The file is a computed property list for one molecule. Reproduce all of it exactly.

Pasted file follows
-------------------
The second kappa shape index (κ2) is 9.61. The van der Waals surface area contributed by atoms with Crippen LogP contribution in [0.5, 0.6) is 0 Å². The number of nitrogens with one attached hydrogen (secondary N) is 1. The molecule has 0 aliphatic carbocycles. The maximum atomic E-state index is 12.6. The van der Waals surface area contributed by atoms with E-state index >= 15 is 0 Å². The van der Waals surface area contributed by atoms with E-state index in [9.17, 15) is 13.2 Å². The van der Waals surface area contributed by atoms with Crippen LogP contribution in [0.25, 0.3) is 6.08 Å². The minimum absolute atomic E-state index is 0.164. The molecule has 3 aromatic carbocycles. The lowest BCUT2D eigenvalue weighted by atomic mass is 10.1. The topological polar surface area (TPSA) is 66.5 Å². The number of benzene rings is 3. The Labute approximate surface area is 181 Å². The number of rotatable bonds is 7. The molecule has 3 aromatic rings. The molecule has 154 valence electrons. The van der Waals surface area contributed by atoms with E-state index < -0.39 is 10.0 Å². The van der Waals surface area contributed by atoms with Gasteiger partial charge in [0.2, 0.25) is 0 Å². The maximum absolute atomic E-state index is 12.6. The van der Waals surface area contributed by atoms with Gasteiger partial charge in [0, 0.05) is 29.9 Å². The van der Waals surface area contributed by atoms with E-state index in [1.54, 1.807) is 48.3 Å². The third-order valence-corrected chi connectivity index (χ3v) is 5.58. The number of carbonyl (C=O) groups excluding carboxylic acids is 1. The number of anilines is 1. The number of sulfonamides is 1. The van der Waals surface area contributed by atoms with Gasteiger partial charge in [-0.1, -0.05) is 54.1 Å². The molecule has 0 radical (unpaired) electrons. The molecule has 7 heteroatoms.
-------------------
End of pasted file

The second kappa shape index (κ2) is 9.61. The van der Waals surface area contributed by atoms with Crippen LogP contribution in [0.5, 0.6) is 0 Å². The number of nitrogens with one attached hydrogen (secondary N) is 1. The molecule has 0 aliphatic carbocycles. The maximum atomic E-state index is 12.6. The van der Waals surface area contributed by atoms with E-state index >= 15 is 0 Å². The van der Waals surface area contributed by atoms with E-state index in [9.17, 15) is 13.2 Å². The van der Waals surface area contributed by atoms with Crippen LogP contribution in [0.25, 0.3) is 6.08 Å². The minimum absolute atomic E-state index is 0.164. The molecule has 3 aromatic carbocycles. The lowest BCUT2D eigenvalue weighted by atomic mass is 10.1. The topological polar surface area (TPSA) is 66.5 Å². The number of benzene rings is 3. The Labute approximate surface area is 181 Å². The number of rotatable bonds is 7. The molecule has 3 aromatic rings. The molecule has 154 valence electrons. The van der Waals surface area contributed by atoms with E-state index < -0.39 is 10.0 Å². The van der Waals surface area contributed by atoms with Gasteiger partial charge in [0.2, 0.25) is 0 Å². The maximum absolute atomic E-state index is 12.6. The van der Waals surface area contributed by atoms with Gasteiger partial charge in [0, 0.05) is 29.9 Å². The van der Waals surface area contributed by atoms with E-state index in [1.54, 1.807) is 48.3 Å². The third-order valence-corrected chi connectivity index (χ3v) is 5.58. The number of carbonyl (C=O) groups excluding carboxylic acids is 1. The number of anilines is 1. The number of sulfonamides is 1. The van der Waals surface area contributed by atoms with Gasteiger partial charge in [-0.1, -0.05) is 54.1 Å². The molecule has 0 radical (unpaired) electrons. The molecule has 7 heteroatoms.